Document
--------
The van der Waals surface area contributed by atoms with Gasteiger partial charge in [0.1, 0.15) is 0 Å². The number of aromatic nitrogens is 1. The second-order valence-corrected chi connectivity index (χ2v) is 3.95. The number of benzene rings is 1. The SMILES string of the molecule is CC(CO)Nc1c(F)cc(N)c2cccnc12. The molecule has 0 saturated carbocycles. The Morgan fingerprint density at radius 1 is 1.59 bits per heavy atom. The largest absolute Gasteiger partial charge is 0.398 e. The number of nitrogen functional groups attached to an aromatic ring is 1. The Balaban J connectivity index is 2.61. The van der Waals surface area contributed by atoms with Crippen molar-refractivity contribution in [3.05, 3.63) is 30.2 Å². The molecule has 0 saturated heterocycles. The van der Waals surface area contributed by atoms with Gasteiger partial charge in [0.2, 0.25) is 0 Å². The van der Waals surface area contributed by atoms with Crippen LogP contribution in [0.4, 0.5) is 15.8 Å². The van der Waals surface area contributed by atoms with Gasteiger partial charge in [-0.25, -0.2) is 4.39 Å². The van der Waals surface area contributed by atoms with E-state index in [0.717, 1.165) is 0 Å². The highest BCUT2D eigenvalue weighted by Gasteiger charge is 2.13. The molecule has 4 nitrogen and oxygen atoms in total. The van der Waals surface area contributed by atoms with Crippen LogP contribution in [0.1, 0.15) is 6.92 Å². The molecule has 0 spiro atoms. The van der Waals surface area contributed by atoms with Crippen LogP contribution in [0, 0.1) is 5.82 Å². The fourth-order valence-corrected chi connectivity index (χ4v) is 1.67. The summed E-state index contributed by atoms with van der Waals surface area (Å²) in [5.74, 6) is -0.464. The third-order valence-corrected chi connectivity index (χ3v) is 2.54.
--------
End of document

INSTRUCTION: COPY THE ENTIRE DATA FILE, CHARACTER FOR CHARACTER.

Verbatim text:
The van der Waals surface area contributed by atoms with Gasteiger partial charge in [0.1, 0.15) is 0 Å². The number of aromatic nitrogens is 1. The second-order valence-corrected chi connectivity index (χ2v) is 3.95. The number of benzene rings is 1. The SMILES string of the molecule is CC(CO)Nc1c(F)cc(N)c2cccnc12. The molecule has 0 saturated carbocycles. The Morgan fingerprint density at radius 1 is 1.59 bits per heavy atom. The largest absolute Gasteiger partial charge is 0.398 e. The number of nitrogen functional groups attached to an aromatic ring is 1. The Balaban J connectivity index is 2.61. The van der Waals surface area contributed by atoms with Crippen molar-refractivity contribution in [3.05, 3.63) is 30.2 Å². The molecule has 0 saturated heterocycles. The van der Waals surface area contributed by atoms with Gasteiger partial charge in [0.2, 0.25) is 0 Å². The van der Waals surface area contributed by atoms with Crippen LogP contribution in [0.4, 0.5) is 15.8 Å². The van der Waals surface area contributed by atoms with Gasteiger partial charge in [-0.25, -0.2) is 4.39 Å². The van der Waals surface area contributed by atoms with E-state index in [0.717, 1.165) is 0 Å². The highest BCUT2D eigenvalue weighted by Gasteiger charge is 2.13. The molecule has 4 nitrogen and oxygen atoms in total. The van der Waals surface area contributed by atoms with Crippen LogP contribution in [0.1, 0.15) is 6.92 Å². The molecule has 0 spiro atoms. The van der Waals surface area contributed by atoms with Crippen LogP contribution in [0, 0.1) is 5.82 Å². The fourth-order valence-corrected chi connectivity index (χ4v) is 1.67. The summed E-state index contributed by atoms with van der Waals surface area (Å²) in [5.74, 6) is -0.464. The third-order valence-corrected chi connectivity index (χ3v) is 2.54.